Buy Mac Pro Now or Wait Until 2011?

Discussion in 'Mac Pro' started by JNL Productions, Nov 23, 2010.

  1. JNL Productions macrumors member

    Joined:
    Nov 12, 2010
    #1
    I know the Buyer's Guide says mid product cycle but I was wondering what everyone thinks. Are there going to be any major redesigns or internal upgrades during the first half of next year?

    Thanks
     
  2. Hellhammer Moderator

    Hellhammer

    Staff Member

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    Dec 10, 2008
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    Finland
    #2
    CPUs suitable for Mac Pro (LGA 2011 parts) are not due before H2 2011. That means an update can easily be a year away so I would buy it now if you need it now or fairly soon.
     
  3. Transporteur macrumors 68030

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    UK
    #3
    If the Mac Pro won't be discontinued (which is unlikely), then the earliest possible upgrade is due to Q3 2011.
    The new architecture (Sandy Bridge) will be released at this time, but given the last release of the Mac Pro, there won't be any update till Q1 2012. :p
     
  4. CyberCat macrumors member

    Joined:
    Jan 11, 2005
    #4
    Is the Mac Pro in any danger of being discontinued? After Apple discontinued the Xserve it's got me crossing my fingers, I get the impression Apple is wanting to shift focus to more consumer oriented systems such as the iMac and Macbook Air.
     
  5. strausd macrumors 68030

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    Jul 11, 2008
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    Texas
    #5
    ya my guess is new MPs in 2012 at the earliest. Then after that no more MP updates ever again since life as we know it will end ;)
     
  6. donw35 macrumors regular

    donw35

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    Jul 3, 2010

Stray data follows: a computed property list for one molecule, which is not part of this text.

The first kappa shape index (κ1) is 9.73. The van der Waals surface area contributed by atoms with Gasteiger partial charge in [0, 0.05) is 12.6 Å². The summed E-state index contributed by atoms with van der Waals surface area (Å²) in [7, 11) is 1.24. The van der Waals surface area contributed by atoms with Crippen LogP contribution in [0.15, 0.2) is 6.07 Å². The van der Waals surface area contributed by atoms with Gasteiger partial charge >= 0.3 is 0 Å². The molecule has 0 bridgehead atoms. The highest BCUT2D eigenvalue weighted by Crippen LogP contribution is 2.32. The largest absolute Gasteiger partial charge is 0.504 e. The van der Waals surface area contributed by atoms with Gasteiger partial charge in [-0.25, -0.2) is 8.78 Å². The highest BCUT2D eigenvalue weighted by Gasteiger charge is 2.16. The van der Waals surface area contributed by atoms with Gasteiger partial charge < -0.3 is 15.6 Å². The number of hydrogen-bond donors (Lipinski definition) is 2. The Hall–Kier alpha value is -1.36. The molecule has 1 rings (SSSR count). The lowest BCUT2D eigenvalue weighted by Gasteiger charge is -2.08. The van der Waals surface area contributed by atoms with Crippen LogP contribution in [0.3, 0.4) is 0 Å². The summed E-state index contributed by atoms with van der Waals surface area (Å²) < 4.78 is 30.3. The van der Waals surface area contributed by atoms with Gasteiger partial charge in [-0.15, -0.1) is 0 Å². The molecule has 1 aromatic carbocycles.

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    Los Angeles
    #6
    I was going to wait till next year to get a new MP but forgot out the 2012 thing, maybe better to get it now and enjoy it.

     
  7. nanofrog macrumors G4

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    May 6, 2008
    #7
    Intel's roadmap (more cores per die) for the enterprise parts, is pushing up CPU prices (servers are where the real money is for Intel; think Cloud Computing you've likely heard more about lately, such as Microsoft's recent Ads). Combine this with Apple's margins, the costs are going to continue climbing. Worst yet, the Workstation market is small compared to the consumer side (especially for Apple), and is shrinking due to the costs (going by enthusiast users that have posted they're too expensive these days, since Apple won't split out the numbers).

    Now consider the consumer side for Apple; it's a huge money spinner. As a result, they've clearly shifted their focus in that direction.

    Put all this together, and the unfortunate answer is Yes. :( The MP's days are numbered (2013 is the last year IMO going by Intel's roadmaps; shorter if the sales numbers are too low to meet Apple's profit margins).
     
  8. toxic macrumors 68000

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    Nov 9, 2008
    #8
    unless Intel and AMD kill off Xeon and Opteron, then I doubt the Mac Pro will go. and since they won't since workstations are a huge part of corporate computing, then the MP won't either, especially since Apple just introduced the Server version to replace the XServe.